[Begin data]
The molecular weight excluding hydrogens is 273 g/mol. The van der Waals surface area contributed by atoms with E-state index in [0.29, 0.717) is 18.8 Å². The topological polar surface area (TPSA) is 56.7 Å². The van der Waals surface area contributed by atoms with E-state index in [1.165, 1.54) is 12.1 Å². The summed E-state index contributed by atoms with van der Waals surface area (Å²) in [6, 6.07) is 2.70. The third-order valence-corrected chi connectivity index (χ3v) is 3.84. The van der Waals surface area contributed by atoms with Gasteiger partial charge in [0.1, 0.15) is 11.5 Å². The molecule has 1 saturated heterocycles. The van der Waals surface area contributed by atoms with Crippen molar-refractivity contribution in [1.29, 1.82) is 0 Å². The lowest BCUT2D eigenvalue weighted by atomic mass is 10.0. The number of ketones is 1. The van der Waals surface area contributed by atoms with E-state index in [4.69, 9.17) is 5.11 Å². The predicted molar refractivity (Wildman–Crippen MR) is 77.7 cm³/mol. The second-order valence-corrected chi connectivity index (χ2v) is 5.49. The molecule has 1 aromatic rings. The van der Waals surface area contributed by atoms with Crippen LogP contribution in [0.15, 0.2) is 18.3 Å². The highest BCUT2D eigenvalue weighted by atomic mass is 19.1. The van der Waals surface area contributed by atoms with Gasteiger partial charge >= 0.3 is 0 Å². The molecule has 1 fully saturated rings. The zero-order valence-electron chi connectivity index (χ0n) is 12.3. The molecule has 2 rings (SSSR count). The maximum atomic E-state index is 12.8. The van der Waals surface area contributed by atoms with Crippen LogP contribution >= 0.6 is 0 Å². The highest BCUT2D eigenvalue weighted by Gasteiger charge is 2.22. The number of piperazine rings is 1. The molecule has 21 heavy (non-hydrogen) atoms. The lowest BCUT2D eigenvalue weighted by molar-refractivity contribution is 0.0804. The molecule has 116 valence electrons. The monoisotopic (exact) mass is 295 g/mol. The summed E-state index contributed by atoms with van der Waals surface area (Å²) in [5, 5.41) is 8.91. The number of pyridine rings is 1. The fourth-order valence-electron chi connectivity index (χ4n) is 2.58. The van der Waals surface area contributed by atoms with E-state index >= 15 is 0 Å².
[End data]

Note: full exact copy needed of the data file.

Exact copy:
The molecular weight excluding hydrogens is 273 g/mol. The van der Waals surface area contributed by atoms with E-state index in [0.29, 0.717) is 18.8 Å². The topological polar surface area (TPSA) is 56.7 Å². The van der Waals surface area contributed by atoms with E-state index in [1.165, 1.54) is 12.1 Å². The summed E-state index contributed by atoms with van der Waals surface area (Å²) in [6, 6.07) is 2.70. The third-order valence-corrected chi connectivity index (χ3v) is 3.84. The van der Waals surface area contributed by atoms with Gasteiger partial charge in [0.1, 0.15) is 11.5 Å². The molecule has 1 saturated heterocycles. The van der Waals surface area contributed by atoms with Crippen molar-refractivity contribution in [1.29, 1.82) is 0 Å². The lowest BCUT2D eigenvalue weighted by atomic mass is 10.0. The number of ketones is 1. The van der Waals surface area contributed by atoms with E-state index in [4.69, 9.17) is 5.11 Å². The predicted molar refractivity (Wildman–Crippen MR) is 77.7 cm³/mol. The second-order valence-corrected chi connectivity index (χ2v) is 5.49. The molecule has 1 aromatic rings. The van der Waals surface area contributed by atoms with Crippen LogP contribution in [0.15, 0.2) is 18.3 Å². The highest BCUT2D eigenvalue weighted by atomic mass is 19.1. The van der Waals surface area contributed by atoms with Gasteiger partial charge >= 0.3 is 0 Å². The molecule has 1 fully saturated rings. The zero-order valence-electron chi connectivity index (χ0n) is 12.3. The molecule has 2 rings (SSSR count). The maximum atomic E-state index is 12.8. The van der Waals surface area contributed by atoms with Crippen LogP contribution >= 0.6 is 0 Å². The highest BCUT2D eigenvalue weighted by Gasteiger charge is 2.22. The number of piperazine rings is 1. The molecule has 21 heavy (non-hydrogen) atoms. The lowest BCUT2D eigenvalue weighted by molar-refractivity contribution is 0.0804. The molecule has 116 valence electrons. The monoisotopic (exact) mass is 295 g/mol. The summed E-state index contributed by atoms with van der Waals surface area (Å²) in [5, 5.41) is 8.91. The number of pyridine rings is 1. The fourth-order valence-electron chi connectivity index (χ4n) is 2.58. The van der Waals surface area contributed by atoms with E-state index >= 15 is 0 Å².